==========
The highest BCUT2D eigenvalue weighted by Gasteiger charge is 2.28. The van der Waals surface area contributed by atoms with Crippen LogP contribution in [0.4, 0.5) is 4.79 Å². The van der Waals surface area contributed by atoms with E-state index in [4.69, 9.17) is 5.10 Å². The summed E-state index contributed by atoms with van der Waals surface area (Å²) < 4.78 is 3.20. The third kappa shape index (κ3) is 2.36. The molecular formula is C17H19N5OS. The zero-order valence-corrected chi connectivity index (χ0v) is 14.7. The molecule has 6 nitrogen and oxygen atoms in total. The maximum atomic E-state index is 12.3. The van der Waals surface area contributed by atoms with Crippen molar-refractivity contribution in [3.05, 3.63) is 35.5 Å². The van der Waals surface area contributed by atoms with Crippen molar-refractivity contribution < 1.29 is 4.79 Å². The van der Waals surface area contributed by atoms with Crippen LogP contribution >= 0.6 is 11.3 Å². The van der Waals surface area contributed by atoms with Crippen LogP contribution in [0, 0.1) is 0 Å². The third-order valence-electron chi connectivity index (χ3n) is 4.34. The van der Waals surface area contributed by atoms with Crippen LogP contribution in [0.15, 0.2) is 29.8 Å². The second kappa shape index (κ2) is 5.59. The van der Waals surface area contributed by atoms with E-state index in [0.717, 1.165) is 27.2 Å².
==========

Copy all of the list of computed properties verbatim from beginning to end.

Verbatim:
The highest BCUT2D eigenvalue weighted by Gasteiger charge is 2.28. The van der Waals surface area contributed by atoms with Crippen LogP contribution in [0.4, 0.5) is 4.79 Å². The van der Waals surface area contributed by atoms with E-state index in [4.69, 9.17) is 5.10 Å². The summed E-state index contributed by atoms with van der Waals surface area (Å²) < 4.78 is 3.20. The third kappa shape index (κ3) is 2.36. The molecular formula is C17H19N5OS. The zero-order valence-corrected chi connectivity index (χ0v) is 14.7. The molecule has 6 nitrogen and oxygen atoms in total. The maximum atomic E-state index is 12.3. The van der Waals surface area contributed by atoms with Crippen molar-refractivity contribution in [3.05, 3.63) is 35.5 Å². The van der Waals surface area contributed by atoms with Crippen molar-refractivity contribution < 1.29 is 4.79 Å². The van der Waals surface area contributed by atoms with Crippen LogP contribution >= 0.6 is 11.3 Å². The van der Waals surface area contributed by atoms with Crippen LogP contribution in [0, 0.1) is 0 Å². The third-order valence-electron chi connectivity index (χ3n) is 4.34. The van der Waals surface area contributed by atoms with Crippen LogP contribution in [0.15, 0.2) is 29.8 Å². The second kappa shape index (κ2) is 5.59. The van der Waals surface area contributed by atoms with E-state index in [0.717, 1.165) is 27.2 Å².